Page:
Avoiding It
Securing your Bluetooth phone is easy. Take these few simple steps to ensure that your device is protected from Bluetooth attacks.

❍ Switch off Bluetooth when you are not using it. This will pre­ vent unauthorised access for the most part. Only enable Bluetooth when you are actively transferring data from or to another device.
❍ Use a strong PIN code, one that is at least six to eight digits or longer.
❍ Many devices offer tons of features to maximise the usability of your Bluetooth connections. Review the documentation and dis­able all that are a security risk, and pay special attention to the security settings. Use encryption by default and only disable it if the device you are communicating with doesn't support it.
❍ Ensure that Bluetooth is running in hidden mode. When you are pairing it with another device, like a headset, you will need to run it in discoverable mode. Do this in a secure location like inside your office or home. Once the link has been established, go back to hidden mode. If for some reason the pairing breaks when in a public place, wait till you are in a secure location before re-pairing the two devices.

Be aware of where you are. If you are in an open, public place, it is best to disable Bluetooth. Public wireless hotspots are a favourite hangout of "Bluejackers"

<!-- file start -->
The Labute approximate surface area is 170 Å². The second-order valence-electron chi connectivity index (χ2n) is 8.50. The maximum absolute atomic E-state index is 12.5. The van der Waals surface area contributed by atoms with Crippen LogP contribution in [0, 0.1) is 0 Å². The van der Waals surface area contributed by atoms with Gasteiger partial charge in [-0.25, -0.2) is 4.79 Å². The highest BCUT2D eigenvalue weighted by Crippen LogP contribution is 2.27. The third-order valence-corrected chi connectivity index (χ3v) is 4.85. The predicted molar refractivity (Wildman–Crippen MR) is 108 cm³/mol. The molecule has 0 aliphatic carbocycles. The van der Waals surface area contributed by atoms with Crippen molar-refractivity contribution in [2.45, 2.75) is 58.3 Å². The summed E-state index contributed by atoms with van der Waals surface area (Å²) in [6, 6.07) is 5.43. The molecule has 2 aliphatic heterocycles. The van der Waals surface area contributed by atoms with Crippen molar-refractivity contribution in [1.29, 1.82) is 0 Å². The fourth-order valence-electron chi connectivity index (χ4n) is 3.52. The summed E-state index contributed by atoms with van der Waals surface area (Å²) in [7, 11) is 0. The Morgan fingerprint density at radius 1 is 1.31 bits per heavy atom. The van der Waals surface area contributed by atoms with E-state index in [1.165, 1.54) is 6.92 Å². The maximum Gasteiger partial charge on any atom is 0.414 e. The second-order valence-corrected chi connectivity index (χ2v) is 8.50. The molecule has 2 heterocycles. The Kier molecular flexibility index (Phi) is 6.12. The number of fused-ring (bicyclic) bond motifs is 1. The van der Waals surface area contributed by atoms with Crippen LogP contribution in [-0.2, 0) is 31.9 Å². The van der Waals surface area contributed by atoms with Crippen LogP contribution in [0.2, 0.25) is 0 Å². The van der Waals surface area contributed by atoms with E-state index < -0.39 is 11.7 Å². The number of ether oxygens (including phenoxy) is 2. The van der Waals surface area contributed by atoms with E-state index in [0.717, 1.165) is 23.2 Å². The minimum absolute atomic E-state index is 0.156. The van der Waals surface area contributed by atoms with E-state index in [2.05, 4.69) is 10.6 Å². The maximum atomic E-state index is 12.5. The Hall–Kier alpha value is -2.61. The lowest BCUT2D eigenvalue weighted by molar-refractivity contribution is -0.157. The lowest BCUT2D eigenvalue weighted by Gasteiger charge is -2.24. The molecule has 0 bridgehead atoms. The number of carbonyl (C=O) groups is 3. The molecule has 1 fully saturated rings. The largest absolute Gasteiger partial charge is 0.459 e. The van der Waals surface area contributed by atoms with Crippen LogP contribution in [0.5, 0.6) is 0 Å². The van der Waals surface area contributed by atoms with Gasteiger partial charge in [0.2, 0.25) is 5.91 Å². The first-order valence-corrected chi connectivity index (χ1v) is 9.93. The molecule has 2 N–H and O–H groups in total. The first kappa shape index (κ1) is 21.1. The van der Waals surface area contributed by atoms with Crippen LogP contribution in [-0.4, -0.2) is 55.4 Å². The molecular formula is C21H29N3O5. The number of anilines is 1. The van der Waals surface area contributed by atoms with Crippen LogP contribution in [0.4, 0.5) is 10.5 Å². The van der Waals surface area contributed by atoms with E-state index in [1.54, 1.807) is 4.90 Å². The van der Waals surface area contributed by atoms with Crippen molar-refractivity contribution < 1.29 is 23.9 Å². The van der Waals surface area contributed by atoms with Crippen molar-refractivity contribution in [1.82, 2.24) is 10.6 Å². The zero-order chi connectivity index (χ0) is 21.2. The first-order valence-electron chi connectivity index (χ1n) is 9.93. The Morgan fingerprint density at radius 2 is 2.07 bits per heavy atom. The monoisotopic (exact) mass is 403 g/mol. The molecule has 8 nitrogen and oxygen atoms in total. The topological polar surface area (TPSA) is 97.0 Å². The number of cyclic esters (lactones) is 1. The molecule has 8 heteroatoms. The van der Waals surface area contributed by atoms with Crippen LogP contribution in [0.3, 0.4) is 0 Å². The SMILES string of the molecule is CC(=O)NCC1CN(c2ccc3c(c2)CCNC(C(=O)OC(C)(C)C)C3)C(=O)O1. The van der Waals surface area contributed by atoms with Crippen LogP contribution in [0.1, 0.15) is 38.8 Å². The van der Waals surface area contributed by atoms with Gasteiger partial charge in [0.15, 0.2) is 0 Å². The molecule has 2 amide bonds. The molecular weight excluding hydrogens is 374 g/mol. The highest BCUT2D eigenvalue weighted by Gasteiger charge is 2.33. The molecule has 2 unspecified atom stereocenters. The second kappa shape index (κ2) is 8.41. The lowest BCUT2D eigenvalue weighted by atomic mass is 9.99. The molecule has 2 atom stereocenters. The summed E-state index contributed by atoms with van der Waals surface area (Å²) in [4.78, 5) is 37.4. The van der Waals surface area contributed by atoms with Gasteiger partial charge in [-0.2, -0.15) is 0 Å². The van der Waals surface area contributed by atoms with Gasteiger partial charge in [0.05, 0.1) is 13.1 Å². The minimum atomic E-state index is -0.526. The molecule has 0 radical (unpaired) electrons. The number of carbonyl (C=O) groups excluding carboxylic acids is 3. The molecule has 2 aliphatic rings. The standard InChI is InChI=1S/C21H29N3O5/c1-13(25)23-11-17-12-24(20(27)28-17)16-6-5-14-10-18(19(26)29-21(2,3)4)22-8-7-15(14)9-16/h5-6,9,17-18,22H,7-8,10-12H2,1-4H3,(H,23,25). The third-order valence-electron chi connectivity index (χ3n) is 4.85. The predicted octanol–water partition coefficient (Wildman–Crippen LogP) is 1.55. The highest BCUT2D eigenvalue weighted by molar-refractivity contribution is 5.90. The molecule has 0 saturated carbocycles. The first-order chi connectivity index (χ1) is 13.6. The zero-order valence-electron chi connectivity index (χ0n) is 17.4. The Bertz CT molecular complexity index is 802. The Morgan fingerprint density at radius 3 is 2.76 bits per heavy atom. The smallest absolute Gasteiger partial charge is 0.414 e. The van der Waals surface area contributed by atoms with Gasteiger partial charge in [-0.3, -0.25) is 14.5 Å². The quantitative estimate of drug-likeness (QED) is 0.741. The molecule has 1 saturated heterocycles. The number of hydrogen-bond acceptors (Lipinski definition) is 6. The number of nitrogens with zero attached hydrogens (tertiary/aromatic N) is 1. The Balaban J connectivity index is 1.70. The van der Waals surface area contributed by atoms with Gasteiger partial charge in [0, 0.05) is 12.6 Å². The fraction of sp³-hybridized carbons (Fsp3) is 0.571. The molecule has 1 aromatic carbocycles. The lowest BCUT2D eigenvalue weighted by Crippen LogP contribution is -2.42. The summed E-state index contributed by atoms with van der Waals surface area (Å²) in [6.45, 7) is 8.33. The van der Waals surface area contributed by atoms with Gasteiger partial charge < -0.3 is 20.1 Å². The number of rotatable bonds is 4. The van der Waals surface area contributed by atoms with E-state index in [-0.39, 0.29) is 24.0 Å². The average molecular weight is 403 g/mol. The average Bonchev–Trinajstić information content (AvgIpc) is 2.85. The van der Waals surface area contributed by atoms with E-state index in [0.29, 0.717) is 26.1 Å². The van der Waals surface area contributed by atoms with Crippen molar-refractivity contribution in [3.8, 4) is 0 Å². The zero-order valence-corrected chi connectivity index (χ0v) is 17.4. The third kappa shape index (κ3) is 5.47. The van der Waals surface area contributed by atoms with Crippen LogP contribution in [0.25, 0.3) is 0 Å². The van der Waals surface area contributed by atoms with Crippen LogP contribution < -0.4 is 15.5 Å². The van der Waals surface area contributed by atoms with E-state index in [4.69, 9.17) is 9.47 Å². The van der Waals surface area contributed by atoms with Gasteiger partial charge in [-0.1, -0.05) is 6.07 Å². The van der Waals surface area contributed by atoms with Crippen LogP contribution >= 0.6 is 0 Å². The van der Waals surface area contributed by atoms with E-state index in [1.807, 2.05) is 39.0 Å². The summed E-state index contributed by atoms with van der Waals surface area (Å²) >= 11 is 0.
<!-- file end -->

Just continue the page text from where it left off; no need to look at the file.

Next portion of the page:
For more information
http://www.bluetooth./
http://www.microsoft./
security/cell_ phone_virus_ threats_why_ they_shouldnt_ be_dismissed. mspx News Article on Securing Data on Mobile Devices (registration required)
http://www.washingtonpost./
http://www.fcc.gov/
http://www.wiredsafety./
http://news./
http://www.pcmag.com/
http://www.privacyrights./
www.privacyrights. org/fs/fs2- wire.htm http://idtheft. about.com/ od/preventingide ntitytheft/ a/Cell_Phone. htm

Note : All collections are published here were collected through email and Internet. I bear no responsibility for these contents.

1 comment:

  1. This information is useful for my mobile which was unlocked by mobile-code. I am in favor to buy the blue tooth for my mobile.

    ReplyDelete

Note :

Most of the contents are published here were collected through email and Internet. I bear no responsibility for these contents.

Infolinks In Text Ads